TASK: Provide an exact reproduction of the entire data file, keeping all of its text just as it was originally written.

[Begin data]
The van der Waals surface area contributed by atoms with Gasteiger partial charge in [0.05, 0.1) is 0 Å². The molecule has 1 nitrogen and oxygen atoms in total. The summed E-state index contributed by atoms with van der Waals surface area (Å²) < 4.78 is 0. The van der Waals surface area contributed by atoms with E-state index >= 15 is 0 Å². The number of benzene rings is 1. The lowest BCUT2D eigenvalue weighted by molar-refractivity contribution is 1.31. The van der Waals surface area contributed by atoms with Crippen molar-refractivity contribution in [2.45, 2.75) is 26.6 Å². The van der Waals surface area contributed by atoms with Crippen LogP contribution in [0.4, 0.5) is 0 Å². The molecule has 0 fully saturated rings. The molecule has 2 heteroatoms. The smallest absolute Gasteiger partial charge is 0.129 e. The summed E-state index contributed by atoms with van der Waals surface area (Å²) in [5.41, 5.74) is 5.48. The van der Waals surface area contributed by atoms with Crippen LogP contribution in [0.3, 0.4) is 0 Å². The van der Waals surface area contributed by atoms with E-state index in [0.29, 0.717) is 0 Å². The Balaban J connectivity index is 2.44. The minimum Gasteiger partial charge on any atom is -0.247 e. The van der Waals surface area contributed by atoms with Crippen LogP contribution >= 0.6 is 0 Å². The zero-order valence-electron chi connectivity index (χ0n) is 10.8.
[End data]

The van der Waals surface area contributed by atoms with Gasteiger partial charge in [0.05, 0.1) is 0 Å². The molecule has 1 nitrogen and oxygen atoms in total. The summed E-state index contributed by atoms with van der Waals surface area (Å²) < 4.78 is 0. The van der Waals surface area contributed by atoms with E-state index >= 15 is 0 Å². The number of benzene rings is 1. The lowest BCUT2D eigenvalue weighted by molar-refractivity contribution is 1.31. The van der Waals surface area contributed by atoms with Crippen molar-refractivity contribution in [2.45, 2.75) is 26.6 Å². The van der Waals surface area contributed by atoms with Crippen LogP contribution in [0.4, 0.5) is 0 Å². The molecule has 0 fully saturated rings. The molecule has 2 heteroatoms. The smallest absolute Gasteiger partial charge is 0.129 e. The summed E-state index contributed by atoms with van der Waals surface area (Å²) in [5.41, 5.74) is 5.48. The van der Waals surface area contributed by atoms with Crippen LogP contribution in [0.3, 0.4) is 0 Å². The van der Waals surface area contributed by atoms with E-state index in [0.29, 0.717) is 0 Å². The Balaban J connectivity index is 2.44. The minimum Gasteiger partial charge on any atom is -0.247 e. The van der Waals surface area contributed by atoms with Crippen LogP contribution >= 0.6 is 0 Å². The zero-order valence-electron chi connectivity index (χ0n) is 10.8.